So… I could decry the state of blogging as more of a slog than a pleasure when compared to the old days, when all one had to do was produce content to gain the good graces of search engines. A lot of my old content is considered useless by today’s standards. Even though I’ve removed a few posts here and there, going through almost 1,800 posts over the course of almost 10 years is a bit overwhelming, especially since I have other things to do.

I’ve been told that some of that older stuff is what holds this blog back; maybe, maybe not. I’ve had to reconcile myself with the belief that I’m more of a “thought leader” (that’s what they call people who have opinions they want to share these days) than an educator… which means Google will never be inviting me to the party… even when I do write something that’s technically helpful.

That post by the way doesn’t show anywhere within the top 250 searches unless I add quotation marks, and then it shows on someone else’s Pinterest account; what’s that about? It also came in at 1,151 words; come on Google! BTW, as a point of comparison, I’m in the top 150 on Bing without quotation marks; with them I’m at #8.

local bloggers

Still, you know what I’m seeing? I’m seeing other people, a lot of other people, who are blogging for the sake of blogging, the fun of blogging, the sharing of blogging. For instance, there’s Karen Tashkovski, a local (for me) blogger who shows off her sense of style and reviews art presentations around the city; not many words but I like the look of her blog. There’s another buddy of mine named Chris Malone, who puts his own personal spin on local stories and has this weird obsession with apple fritters (which I’ve never had lol). One other local blogger named Ben Ingber writes mainly about technology and sci-fi entertainment, and his opinions on these things are as valid as anyone’s. None of them are highlighted on Google anywhere unless you look their names up specifically, yet each of them still enjoys the process of creating when it comes to blogging; good for them! 😉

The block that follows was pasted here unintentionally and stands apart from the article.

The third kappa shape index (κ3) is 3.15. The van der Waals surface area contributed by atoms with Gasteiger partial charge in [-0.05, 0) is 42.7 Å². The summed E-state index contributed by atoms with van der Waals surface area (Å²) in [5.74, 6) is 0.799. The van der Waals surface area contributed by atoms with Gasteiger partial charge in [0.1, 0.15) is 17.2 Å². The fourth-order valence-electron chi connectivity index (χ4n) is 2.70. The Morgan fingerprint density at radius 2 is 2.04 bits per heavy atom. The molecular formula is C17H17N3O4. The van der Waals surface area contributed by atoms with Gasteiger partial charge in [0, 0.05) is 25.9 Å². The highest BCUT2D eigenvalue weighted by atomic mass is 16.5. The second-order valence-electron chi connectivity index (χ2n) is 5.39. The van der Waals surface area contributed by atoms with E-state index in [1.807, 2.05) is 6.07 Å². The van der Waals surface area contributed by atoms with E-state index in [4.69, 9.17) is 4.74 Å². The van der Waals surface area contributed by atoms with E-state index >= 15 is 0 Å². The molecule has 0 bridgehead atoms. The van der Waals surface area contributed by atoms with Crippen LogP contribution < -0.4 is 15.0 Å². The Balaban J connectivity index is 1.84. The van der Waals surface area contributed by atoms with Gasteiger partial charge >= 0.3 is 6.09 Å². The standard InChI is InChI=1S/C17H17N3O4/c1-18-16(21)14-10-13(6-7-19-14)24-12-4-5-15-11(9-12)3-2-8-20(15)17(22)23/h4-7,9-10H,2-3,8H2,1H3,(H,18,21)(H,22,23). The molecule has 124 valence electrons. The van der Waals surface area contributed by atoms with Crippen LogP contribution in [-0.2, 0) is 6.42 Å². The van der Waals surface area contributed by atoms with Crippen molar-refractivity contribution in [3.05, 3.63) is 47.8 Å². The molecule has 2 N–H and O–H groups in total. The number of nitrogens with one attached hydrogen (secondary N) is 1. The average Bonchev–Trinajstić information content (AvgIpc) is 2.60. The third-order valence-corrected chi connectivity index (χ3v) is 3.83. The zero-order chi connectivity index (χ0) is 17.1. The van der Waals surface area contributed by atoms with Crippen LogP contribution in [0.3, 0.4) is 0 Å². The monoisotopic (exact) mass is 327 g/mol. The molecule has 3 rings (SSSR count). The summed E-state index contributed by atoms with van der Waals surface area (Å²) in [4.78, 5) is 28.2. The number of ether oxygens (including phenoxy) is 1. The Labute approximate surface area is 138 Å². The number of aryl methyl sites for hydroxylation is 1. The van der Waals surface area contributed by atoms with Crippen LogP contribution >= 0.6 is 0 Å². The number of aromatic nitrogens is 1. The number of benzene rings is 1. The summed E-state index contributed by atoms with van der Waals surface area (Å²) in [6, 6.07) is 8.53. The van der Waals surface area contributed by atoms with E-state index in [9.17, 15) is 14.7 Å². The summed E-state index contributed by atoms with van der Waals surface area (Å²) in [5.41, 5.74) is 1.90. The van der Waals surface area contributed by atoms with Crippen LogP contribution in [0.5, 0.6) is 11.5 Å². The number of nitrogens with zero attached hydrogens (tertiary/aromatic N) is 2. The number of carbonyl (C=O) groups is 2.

I wanted to see what a few other people were saying about the state of blogging these days… just to see if I was alone in my thoughts. Let’s start with Casey Marley, who wrote a post on a blog called The state of blogging in 2017 where she says:

To me, blogging isn’t dead. It’s a communications method that, if you’ve noticed in the past 10 years, is rapidly replacing print. Just like the way we use Facebook and Instagram has changed since 2007, so is the way we should look at blogging.

Next we have Grace Bonney, who wrote a post on a site called Design Sponge who wrote an article titled State of the Blog Union 2017: How The Online World Has Changed where she says:

Larger network-style blogs tend to be, at least currently, operating under the idea that providing the widest range of content to the widest range of people is the best idea. I have my own theories about how this is poor advice from venture capitalists who just want to see the most “key demographics” covered as possible, but what it sometimes leads to is a site that feels disconnected and confused. Strong core voices can get lost among aggregated content (usually pulled in from sites that are also in the brand’s network), but in general this “more is more” mentality seems to be ruling that niche of blogs.

You know what? That’s pretty much it, because every other article I found on the state of blogging in 2017 was more of a tutorial than an exposition… and most of them said the exact same thing! That’s the main thing that’s missing these days: personality, and having a real reason to read other people’s blogs.

I like learning new things as much as the next person. I also like seeing what people have to say about this or that. I’m the guy who went against the grain in saying that sometimes commenting only on blogs in your niche might not work.

I don’t only want to read blogs about blogging or writing. I don’t only want to read blogs on leadership. I want to read about many things, learn about many things, have fun with many things… and hope that I’m not alone on this venture.

I guess I’ll find out how many other people agree with me on this point. I know Google won’t be sharing it, so I’ll do it myself and hope that others see it, think about it, share it, comment on it, and then go off and do what they do. Go ahead; be more like Holly! 😉